May 21, 2001
Remembering Emmett Watson
by Lisa Allen
Valley View Editor
For over 30 years, beginning in 1956, Seattle residents turned to Emmett Watson's column in the P-I to find out what was happening in their city. For six days a week, Emmett wrote about night life, politics, sports, celebrities and anyone and anything he thought his readers might be interested in.
When Emmett moved his base of operations to The Seattle Times in the 1980s, he continued his popular column, scaled down to once a week, until the newspaper strike last November. He was anticipating returning to work when he died from complications of an aneurysm May 11 at age 82.
Emmett was truly the voice of Seattle. But not many know that he spent part of his boyhood on what is now Remlinger Farms near Carnation.
Emmett, born in Seattle on Nov. 22, 1918, lost his mother and a twin brother in the following year's worldwide flu epidemic. His father, who couldn't care for the one-year-old, gave him up for adoption to a West Seattle family, who moved to the farm during the Depression.
Emmett wrote of those times in his 1982 autobiography, Digressions of a Native Son.
"I hated my dad's farm," he wrote. "My father ... was a bear for work. He had bought this farm ... and he tried to stave off the Great Depression by being his own man on his own land. He ... believed that a farm should be a proud place ‹ a place where you lived independently of outside needs.
To this end, I could be trusted with gathering the eggs, milking a cow, bringing in wood, or doing any of the 'chores' that required no long attention span. But my heart wasn't in it."
Emmett, while performing those "tedious" tasks, daydreamed or listened to baseball on the radio. Eventually, his father lost the farm to the bank, and the family moved back to West Seattle where Emmett sold newspapers on the street corners.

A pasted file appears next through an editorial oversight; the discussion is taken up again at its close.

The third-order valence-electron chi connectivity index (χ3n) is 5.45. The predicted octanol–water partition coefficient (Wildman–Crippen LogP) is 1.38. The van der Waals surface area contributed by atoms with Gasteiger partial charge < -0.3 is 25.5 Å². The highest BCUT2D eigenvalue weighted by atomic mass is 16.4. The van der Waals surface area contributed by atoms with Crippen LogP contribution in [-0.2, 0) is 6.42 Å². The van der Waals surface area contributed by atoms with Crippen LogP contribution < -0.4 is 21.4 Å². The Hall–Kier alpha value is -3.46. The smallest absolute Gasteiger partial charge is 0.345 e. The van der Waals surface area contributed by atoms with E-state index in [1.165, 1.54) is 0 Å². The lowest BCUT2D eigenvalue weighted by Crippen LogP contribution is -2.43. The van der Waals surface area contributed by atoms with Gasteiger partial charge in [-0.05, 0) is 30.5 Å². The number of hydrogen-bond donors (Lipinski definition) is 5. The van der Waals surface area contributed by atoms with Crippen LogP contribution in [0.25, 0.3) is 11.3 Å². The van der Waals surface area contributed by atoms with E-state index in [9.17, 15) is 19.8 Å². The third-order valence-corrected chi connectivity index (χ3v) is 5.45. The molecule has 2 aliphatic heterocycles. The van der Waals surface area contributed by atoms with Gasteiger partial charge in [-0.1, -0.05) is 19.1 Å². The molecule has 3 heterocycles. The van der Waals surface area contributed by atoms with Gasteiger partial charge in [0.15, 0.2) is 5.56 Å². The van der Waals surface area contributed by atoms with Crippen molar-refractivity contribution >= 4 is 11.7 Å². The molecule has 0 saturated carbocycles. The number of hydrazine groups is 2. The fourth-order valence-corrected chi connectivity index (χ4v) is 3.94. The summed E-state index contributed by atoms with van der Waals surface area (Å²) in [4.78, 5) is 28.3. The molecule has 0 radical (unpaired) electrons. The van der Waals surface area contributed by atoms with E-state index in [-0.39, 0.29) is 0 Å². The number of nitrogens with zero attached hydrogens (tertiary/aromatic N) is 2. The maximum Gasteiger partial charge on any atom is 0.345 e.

After graduating from Franklin High School, Emmett attended the UW where he played on the baseball team. He was drafted by the Seattle Rainiers, but was with the team only briefly due to his inability to hit a curve ball.
He began his journalism career in 1944 at the Seattle Star, moved to The Seattle Times, then to the Post Intelligencer, before going back to The Times.
I met Emmett in the mid- 60s, when he was learning to fly seaplanes at Lake Union Air Service. He wrote often in his column about the joys and satisfactions of learning that challenging skill during middle age.
Flying grew to be a passion with him, but he had another weakness ‹ oysters. He wasn't long into his flying lessons when he learned there was an oyster farm on Hood Canal. To him, the Canterbury Oyster Farm in Quilcene was the mother lode. It soon became his favorite destination.
I flew with him many times on his trips to pick up his favorite snack. Of many memories of those good times, two stand out ‹ him chasing me with a raw oyster, trying to get me to "just try it," and watching him talk on the phone.
He was hard of hearing and it was fascinating to watch him speak with the earpiece to his chest, where he wore his hearing aid.
He continued flying and finally bought his own plane, sharing with his readers the many trips and adventures he took with his best friend ‹ his beloved poodle, Tiger. In all, he had three "Tigers," who were also often column material.
Columnists have a tendency to share their lives with their readers in print, and Emmett was no different. He let us know what he thought, what he did and what was important to him, and we are all the better for it.